The high incidence of these infections has led to more restrictive hospital antibiotic guidelines for acute infections. In general, penicillins, vancomycin and gentamicin are emphasized over the broader-spectrum quinolones and cephalosporins. Clindamycin, while being associated with a higher risk of C. difficile, is nevertheless a narrow-spectrum antibiotic and on balance its use is encouraged. Follow local hospital policies for inpatient treatment, but wherever care is given to these threatened patients, antibiotic therapy must always be appropriate for the severity of the infection; in particular bear in mind the high risk of limb loss in severe diabetic foot infections.

Chest infections

Advanced autonomic neuropathy may impair the perception of pleuritic pain. Most surveys do not indicate a higher mortality for people with diabetes from general community-acquired pneumonias, but these studies may conceal a worse out-of-hospital mortality rate. Specifically, pneumococcal and influenzal infections are not more common (though bacteremic pneumococcal infection may be), but carry a greater morbidity and mortality, highlighting the need for widespread immunization in diabetic patients. Infections with some organisms are more common in diabetes, for example:

  • Staphylococcus aureus;
  • Mycobacterium tuberculosis (increasingly recognized link between both type 1 and type 2 diabetes and tuberculosis in high-prevalence areas, but even in developed countries diabetes seems to carry a greater risk of treatment resistance and death);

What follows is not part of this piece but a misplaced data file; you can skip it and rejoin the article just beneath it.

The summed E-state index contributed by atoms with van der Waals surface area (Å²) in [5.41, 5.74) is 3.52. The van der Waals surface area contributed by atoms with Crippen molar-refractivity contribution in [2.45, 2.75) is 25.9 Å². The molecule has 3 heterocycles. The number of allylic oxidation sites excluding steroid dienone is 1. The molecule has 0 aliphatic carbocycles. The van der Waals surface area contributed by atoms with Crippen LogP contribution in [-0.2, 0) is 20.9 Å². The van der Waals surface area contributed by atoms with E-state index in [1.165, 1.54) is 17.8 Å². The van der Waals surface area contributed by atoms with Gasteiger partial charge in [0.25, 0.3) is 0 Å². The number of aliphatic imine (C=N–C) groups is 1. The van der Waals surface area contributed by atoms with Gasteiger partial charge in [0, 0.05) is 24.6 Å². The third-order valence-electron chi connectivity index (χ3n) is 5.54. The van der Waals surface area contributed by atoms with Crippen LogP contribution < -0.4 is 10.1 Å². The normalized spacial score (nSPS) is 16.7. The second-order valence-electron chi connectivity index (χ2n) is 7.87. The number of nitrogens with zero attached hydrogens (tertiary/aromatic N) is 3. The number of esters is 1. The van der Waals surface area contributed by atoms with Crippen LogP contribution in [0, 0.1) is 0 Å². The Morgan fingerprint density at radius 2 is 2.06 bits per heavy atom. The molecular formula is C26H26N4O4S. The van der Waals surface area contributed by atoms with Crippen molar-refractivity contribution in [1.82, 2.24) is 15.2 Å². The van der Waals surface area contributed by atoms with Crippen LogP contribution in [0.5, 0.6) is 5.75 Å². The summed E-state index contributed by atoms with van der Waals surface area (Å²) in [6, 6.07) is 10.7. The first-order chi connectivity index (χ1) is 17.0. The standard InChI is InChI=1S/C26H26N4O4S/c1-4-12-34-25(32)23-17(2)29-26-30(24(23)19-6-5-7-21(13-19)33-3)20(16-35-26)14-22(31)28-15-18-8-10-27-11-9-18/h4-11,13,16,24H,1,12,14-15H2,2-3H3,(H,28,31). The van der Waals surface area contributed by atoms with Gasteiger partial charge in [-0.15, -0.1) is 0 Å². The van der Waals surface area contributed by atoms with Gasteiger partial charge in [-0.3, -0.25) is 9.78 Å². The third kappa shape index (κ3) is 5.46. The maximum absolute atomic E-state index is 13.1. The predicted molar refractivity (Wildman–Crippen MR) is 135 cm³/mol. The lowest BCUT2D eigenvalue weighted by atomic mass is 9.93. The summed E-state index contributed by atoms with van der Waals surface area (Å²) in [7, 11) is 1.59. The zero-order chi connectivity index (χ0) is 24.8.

• Gram-negative organisms, especially Klebsiella pneumonie, particularly associated with empyema.

Infections after surgery

Coronary bypass surgery

Because this is a common and standard procedure, much of the epidemiological work on postoperative infections has been carried out in bypass patients. Lessons are probably generalizable to other forms of surgery.

Poorly controlled diabetes (e.g. HbA1c > 8.5%, 69 mmol/mol, or admission glucose > 9.2 mmol.L, 166 mg/dL) predicts increased risk of major superficial and deep infections (including mediastinitis, thoracotomy site, septicemia and vein harvest site) after coronary bypass surgery. Diabetes, renal failure and obesity (BMI 30–40) each carry a similar risk; the cumulative risk may therefore be very high in some patients. Bilateral internal thoracic artery grafts and associated ischemia may contribute to chronic sternal wound infections in people with diabetes or chronic heart failure. Negative-pressure dressings and possibly hyperbaric oxygen therapy (see below) may be of value in treating these uncommon but very severe infections. Diabetes does not appear to be a risk factor for infections of implanted pacemakers or cardioverter-defibrillators. Although there is strong epidemiological evidence for a close relationship between glycemic control and surgical outcomes, there are no large-scale trial data, nor are there likely to be.

Lower limb total joint replacement surgery

Poor preoperative glycemic control in patients having total hip and knee replacement is associated with urinary tract and wound infections. Associated postoperative risks (ileus, stroke, postoperative hemorrhage and transfusion) contribute to delayed discharge and increased risk of death [2]. Patients with diabetes more frequently require hip replacement revision surgery as a result of deep infection, especially if they have cardiovascular complications.

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David Levy, MD, FRCP, Consultant Physician, Gillian Hanson Centre, Whipps Cross University Hospital; Honorary Senior Lecturer
Queen Mary University of London London, UK

This edition first published 2011, © 2011 by David Levy. 1st edition 1998 (Greenwich Medical Media/Cambridge University Press) 2nd edition 2006 (Altman Publications)